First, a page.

Businesses are leaving Britain
It is no accident that an increasing number of international businesses are leaving Britain for foreign shores - or never coming here in the first place. Last year, Shell chose Holland for its headquarters, not Britain. New global giants like Google and Experian have chosen Ireland, not Britain, for their European base.
Last month's decision by Shire Pharmaceuticals to move abroad specifically because of the hostile, complex and volatile tax regime sent alarm bells through the UK business community. Businesses are voting with their feet. Their concerns have been echoed today by your survey, which shows that tax is the number one issue facing businesses.
And they are echoed by new work from lawyers Slaughter and May, which claims that "In the last six years the tax environment in the UK has taken a significant turn for the worse". The attitude to moving abroad for many British multinationals has gone from 'no' to "not yet". You would think that faced with this evidence a Government would pause and think.
Not the current Government. At the beginning of this month they increased capital gains tax by £500 million. They pushed ahead with tax rises on small businesses of more than 10%. They started to tax empty properties in a property market already struggling. And they increased income tax on the low paid.
They are the only Government in the world whose response to the downturn is to put up taxes. Why? Because instead of using the fifteen years of global growth to build up a surplus, or substantially reduce the deficit, as other countries have done, they put nothing aside for a rainy day. They didn't fix the roof when the sun was shining.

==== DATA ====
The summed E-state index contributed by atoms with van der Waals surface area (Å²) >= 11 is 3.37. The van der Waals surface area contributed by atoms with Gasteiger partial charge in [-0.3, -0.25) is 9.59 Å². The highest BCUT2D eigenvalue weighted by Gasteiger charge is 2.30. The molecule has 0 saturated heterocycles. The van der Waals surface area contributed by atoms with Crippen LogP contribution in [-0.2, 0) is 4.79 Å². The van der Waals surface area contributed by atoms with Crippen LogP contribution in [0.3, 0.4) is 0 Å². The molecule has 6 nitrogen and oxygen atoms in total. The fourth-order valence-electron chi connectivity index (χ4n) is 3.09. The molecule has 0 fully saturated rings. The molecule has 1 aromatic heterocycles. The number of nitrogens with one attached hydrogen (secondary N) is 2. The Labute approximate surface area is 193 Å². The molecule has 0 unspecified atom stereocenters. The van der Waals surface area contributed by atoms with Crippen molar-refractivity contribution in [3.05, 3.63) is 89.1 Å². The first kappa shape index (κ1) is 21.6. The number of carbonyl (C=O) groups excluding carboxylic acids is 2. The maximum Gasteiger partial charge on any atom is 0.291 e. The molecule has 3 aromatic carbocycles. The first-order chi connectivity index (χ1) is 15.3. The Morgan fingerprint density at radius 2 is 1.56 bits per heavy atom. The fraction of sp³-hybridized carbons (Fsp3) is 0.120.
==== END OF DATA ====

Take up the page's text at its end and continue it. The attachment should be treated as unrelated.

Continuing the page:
Cut the small companies tax rate
So what can we do? The room for manoeuvre in the short term is limited. And I will not make promises I cannot keep. I want to under-promise and over-deliver. But even given the constraints, there are some things I would do immediately. First, I would stop the rise in small companies taxation to 22p. As the Chambers know well, small businesses are the engine of a dynamic economy. They are finding things tough at the moment. If the rises go ahead, I promise you that the next Conservative Government will reverse it. The small companies tax rate will be 20p - that's 10% lower.
We will pay for it by scrapping the complex Annual Investment Allowance introduced by the last Chancellor. I think you are better at deciding where your money should be spent than he is.
Cut corporation tax rate
Second, I would cut the main rate of corporation tax to 25p. Ten years ago we had the fourth lowest rate of corporation tax in the EU. Now we have the nineteenth lowest. These days the headline rate of corporation tax is like an advertisement for a country. Ireland has shown us the powerful impact of a low corporation tax rate.
The next Conservative Government will pay for this lower corporation tax rate by removing some complex reliefs, and reducing capital allowances to bring them closer to the depreciation rate used in your company accounts. This is part of a long term Conservative programme of corporation tax reform that will deliver a simpler and more competitive tax system. We are continuing to work with PWC on the details, and I welcome input from business.
The original idea came from the independent Tax Reform Commission which I established more than two years ago because I could see then that Britain would need a simpler, fairer and more competitive tax code. Your Director General, David Frost, sat on that Commission - you can see I was telling the truth when I said it was independent!
Taxation of foreign profits
The Commission also identified a looming problem with the taxation of foreign profits - the specific issue that drove Shire to Ireland, and which is now worrying businesses up and down the country. They recommended a participation exemption - effectively taking foreign profits out of tax and encouraging the repatriation of profit to the UK.
There is a powerful case for such a change, which we are looking very closely at. It could deliver a simpler and more competitive tax system fit for the global economy. But the Government's current approach risks making this area of tax even more complex not less, and could even lead to yet another stealth tax on business.
Shire's decision should act as a warning shot. Reforming the tax system and cutting business tax rates is one way to help British businesses succeed. Another is to reduce regulation.I know every politician since the time of the Roman Republic has promised to cut red tape.
Cut Red Tape